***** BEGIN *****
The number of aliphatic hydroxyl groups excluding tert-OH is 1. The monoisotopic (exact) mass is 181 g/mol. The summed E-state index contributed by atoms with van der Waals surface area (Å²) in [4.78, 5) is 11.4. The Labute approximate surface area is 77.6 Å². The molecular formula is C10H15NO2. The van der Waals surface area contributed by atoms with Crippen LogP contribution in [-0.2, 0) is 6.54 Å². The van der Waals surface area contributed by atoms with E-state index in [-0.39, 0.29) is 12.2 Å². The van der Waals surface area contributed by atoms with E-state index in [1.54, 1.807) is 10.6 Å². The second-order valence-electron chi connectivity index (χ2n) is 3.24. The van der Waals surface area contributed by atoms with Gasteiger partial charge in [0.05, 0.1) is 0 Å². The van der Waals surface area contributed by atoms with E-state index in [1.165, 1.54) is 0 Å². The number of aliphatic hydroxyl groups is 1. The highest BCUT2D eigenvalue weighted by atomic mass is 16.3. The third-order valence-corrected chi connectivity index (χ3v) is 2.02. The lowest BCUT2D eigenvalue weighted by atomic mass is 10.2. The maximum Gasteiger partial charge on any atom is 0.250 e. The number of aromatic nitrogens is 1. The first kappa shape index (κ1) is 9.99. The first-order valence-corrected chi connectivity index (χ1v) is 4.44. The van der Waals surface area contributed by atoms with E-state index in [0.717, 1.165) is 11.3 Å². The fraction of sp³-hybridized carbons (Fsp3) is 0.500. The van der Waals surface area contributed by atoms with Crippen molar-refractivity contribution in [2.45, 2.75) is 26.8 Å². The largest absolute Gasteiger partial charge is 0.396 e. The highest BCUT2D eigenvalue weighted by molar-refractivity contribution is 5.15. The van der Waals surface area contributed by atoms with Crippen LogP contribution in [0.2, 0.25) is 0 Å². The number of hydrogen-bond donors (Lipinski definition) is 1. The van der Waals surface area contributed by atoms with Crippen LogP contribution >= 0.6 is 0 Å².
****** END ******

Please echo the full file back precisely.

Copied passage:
The number of aliphatic hydroxyl groups excluding tert-OH is 1. The monoisotopic (exact) mass is 181 g/mol. The summed E-state index contributed by atoms with van der Waals surface area (Å²) in [4.78, 5) is 11.4. The Labute approximate surface area is 77.6 Å². The molecular formula is C10H15NO2. The van der Waals surface area contributed by atoms with Crippen LogP contribution in [-0.2, 0) is 6.54 Å². The van der Waals surface area contributed by atoms with E-state index in [-0.39, 0.29) is 12.2 Å². The van der Waals surface area contributed by atoms with E-state index in [1.54, 1.807) is 10.6 Å². The second-order valence-electron chi connectivity index (χ2n) is 3.24. The van der Waals surface area contributed by atoms with Gasteiger partial charge in [0.05, 0.1) is 0 Å². The van der Waals surface area contributed by atoms with E-state index in [1.165, 1.54) is 0 Å². The number of aliphatic hydroxyl groups is 1. The highest BCUT2D eigenvalue weighted by atomic mass is 16.3. The third-order valence-corrected chi connectivity index (χ3v) is 2.02. The lowest BCUT2D eigenvalue weighted by atomic mass is 10.2. The maximum Gasteiger partial charge on any atom is 0.250 e. The number of aromatic nitrogens is 1. The first kappa shape index (κ1) is 9.99. The first-order valence-corrected chi connectivity index (χ1v) is 4.44. The van der Waals surface area contributed by atoms with E-state index in [0.717, 1.165) is 11.3 Å². The fraction of sp³-hybridized carbons (Fsp3) is 0.500. The van der Waals surface area contributed by atoms with Crippen molar-refractivity contribution in [2.45, 2.75) is 26.8 Å². The largest absolute Gasteiger partial charge is 0.396 e. The highest BCUT2D eigenvalue weighted by molar-refractivity contribution is 5.15. The van der Waals surface area contributed by atoms with Crippen LogP contribution in [0.2, 0.25) is 0 Å². The number of hydrogen-bond donors (Lipinski definition) is 1. The van der Waals surface area contributed by atoms with Crippen LogP contribution >= 0.6 is 0 Å².